Another way to mitigate or reduce the distortion created by the collisions is to use an adaptive controller. The adaptive control is interesting as it can also mitigate the actions of other types of perturbations such as the change (continuous or stochastic) of the values of some parameters of the system. Indeed, during the functioning of the system, the environmental conditions, particularly the temperature, can force some intrinsic parameters of the system to change, for a short time or permanently, in an unknown way with regular or stochastic shape. For instance, the resistance and damping coefficients can change taking the values and , where and are the bounded perturbations due to the electrical resistance and the dissipation variations.

The dynamics of the robot arm will also change consequently. In this situation, the adaptive controller is required since it adapts its own parameters to follow the unknown variations of the system parameters. Here, we develop a backstepping control strategy that will restore the system to its regular dynamics or considerably reduce the deviation from the normal working state.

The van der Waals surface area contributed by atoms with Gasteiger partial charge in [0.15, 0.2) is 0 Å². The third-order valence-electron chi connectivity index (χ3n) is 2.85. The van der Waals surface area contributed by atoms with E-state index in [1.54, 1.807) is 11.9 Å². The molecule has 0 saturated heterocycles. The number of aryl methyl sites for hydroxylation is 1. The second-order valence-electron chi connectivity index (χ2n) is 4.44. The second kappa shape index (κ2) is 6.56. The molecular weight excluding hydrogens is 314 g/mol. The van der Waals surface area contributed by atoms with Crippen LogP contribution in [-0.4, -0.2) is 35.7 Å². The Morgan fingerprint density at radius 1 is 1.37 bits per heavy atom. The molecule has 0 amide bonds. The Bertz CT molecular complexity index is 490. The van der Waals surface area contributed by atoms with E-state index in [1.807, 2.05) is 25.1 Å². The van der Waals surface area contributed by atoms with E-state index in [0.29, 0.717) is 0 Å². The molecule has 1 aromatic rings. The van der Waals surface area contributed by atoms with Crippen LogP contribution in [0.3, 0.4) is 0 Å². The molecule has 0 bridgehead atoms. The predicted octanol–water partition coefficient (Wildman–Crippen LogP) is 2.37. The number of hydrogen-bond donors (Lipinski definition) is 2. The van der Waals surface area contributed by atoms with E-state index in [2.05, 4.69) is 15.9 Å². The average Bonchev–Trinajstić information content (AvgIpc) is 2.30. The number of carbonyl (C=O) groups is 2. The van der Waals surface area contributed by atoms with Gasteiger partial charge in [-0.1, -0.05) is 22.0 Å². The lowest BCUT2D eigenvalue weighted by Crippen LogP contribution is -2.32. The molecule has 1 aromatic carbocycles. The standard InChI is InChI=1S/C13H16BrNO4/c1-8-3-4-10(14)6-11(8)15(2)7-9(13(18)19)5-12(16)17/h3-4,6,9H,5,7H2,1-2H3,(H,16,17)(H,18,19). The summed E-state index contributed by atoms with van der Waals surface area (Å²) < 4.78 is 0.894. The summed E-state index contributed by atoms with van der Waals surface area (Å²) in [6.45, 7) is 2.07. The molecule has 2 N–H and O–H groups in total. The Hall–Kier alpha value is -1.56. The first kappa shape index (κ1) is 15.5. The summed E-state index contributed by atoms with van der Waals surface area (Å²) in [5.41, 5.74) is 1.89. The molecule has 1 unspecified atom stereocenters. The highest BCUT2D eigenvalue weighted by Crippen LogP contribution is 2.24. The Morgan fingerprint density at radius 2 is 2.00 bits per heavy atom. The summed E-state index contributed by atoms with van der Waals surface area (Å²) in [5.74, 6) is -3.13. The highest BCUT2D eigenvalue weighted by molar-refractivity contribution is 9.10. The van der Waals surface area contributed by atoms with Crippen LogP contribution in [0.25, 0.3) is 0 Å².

To derive the backstepping controller, let us consider the reference system equation asBecause of the perturbations, the actual state of the systems can become and satisfying (19a) and (19b), respectively. The perturbation can be of additive or multiplicative nature due, for instance, to the variations of the electric voltages or a short duration change in the system parameters. The dynamical state will deviate from its normal states and . In order to force the system to return to its normal state, one should add a control function so that the equations are now 041b061a72